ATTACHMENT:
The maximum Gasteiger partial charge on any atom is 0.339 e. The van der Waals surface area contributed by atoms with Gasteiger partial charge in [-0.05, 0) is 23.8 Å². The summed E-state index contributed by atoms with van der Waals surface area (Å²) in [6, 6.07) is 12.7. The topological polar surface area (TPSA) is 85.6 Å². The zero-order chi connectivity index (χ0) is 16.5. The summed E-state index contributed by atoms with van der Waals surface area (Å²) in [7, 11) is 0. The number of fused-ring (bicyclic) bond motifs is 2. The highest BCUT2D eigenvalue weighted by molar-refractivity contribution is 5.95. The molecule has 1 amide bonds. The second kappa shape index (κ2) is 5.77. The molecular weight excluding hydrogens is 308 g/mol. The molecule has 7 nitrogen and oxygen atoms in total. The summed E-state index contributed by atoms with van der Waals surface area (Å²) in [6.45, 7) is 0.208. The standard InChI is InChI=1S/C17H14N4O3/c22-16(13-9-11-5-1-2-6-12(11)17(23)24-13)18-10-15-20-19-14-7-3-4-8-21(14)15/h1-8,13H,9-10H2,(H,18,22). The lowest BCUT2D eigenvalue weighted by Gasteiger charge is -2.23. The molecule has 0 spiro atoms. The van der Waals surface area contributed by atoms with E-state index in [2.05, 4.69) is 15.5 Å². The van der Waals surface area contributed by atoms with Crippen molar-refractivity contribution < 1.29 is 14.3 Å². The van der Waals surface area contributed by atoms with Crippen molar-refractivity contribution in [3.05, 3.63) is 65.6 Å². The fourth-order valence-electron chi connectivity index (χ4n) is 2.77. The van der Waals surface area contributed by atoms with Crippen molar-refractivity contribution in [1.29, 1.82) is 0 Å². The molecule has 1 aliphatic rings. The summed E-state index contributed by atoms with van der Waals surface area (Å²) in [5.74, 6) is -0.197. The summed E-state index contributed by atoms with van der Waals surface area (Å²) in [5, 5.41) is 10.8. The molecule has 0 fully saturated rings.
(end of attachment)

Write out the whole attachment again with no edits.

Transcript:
The maximum Gasteiger partial charge on any atom is 0.339 e. The van der Waals surface area contributed by atoms with Gasteiger partial charge in [-0.05, 0) is 23.8 Å². The summed E-state index contributed by atoms with van der Waals surface area (Å²) in [6, 6.07) is 12.7. The topological polar surface area (TPSA) is 85.6 Å². The zero-order chi connectivity index (χ0) is 16.5. The summed E-state index contributed by atoms with van der Waals surface area (Å²) in [7, 11) is 0. The number of fused-ring (bicyclic) bond motifs is 2. The highest BCUT2D eigenvalue weighted by molar-refractivity contribution is 5.95. The molecule has 1 amide bonds. The second kappa shape index (κ2) is 5.77. The molecular weight excluding hydrogens is 308 g/mol. The molecule has 7 nitrogen and oxygen atoms in total. The summed E-state index contributed by atoms with van der Waals surface area (Å²) in [6.45, 7) is 0.208. The standard InChI is InChI=1S/C17H14N4O3/c22-16(13-9-11-5-1-2-6-12(11)17(23)24-13)18-10-15-20-19-14-7-3-4-8-21(14)15/h1-8,13H,9-10H2,(H,18,22). The lowest BCUT2D eigenvalue weighted by Gasteiger charge is -2.23. The molecule has 0 spiro atoms. The van der Waals surface area contributed by atoms with E-state index in [2.05, 4.69) is 15.5 Å². The van der Waals surface area contributed by atoms with Crippen molar-refractivity contribution < 1.29 is 14.3 Å². The van der Waals surface area contributed by atoms with Crippen molar-refractivity contribution in [3.05, 3.63) is 65.6 Å². The fourth-order valence-electron chi connectivity index (χ4n) is 2.77. The van der Waals surface area contributed by atoms with Crippen molar-refractivity contribution in [1.29, 1.82) is 0 Å². The molecule has 1 aliphatic rings. The summed E-state index contributed by atoms with van der Waals surface area (Å²) in [5.74, 6) is -0.197. The summed E-state index contributed by atoms with van der Waals surface area (Å²) in [5, 5.41) is 10.8. The molecule has 0 fully saturated rings.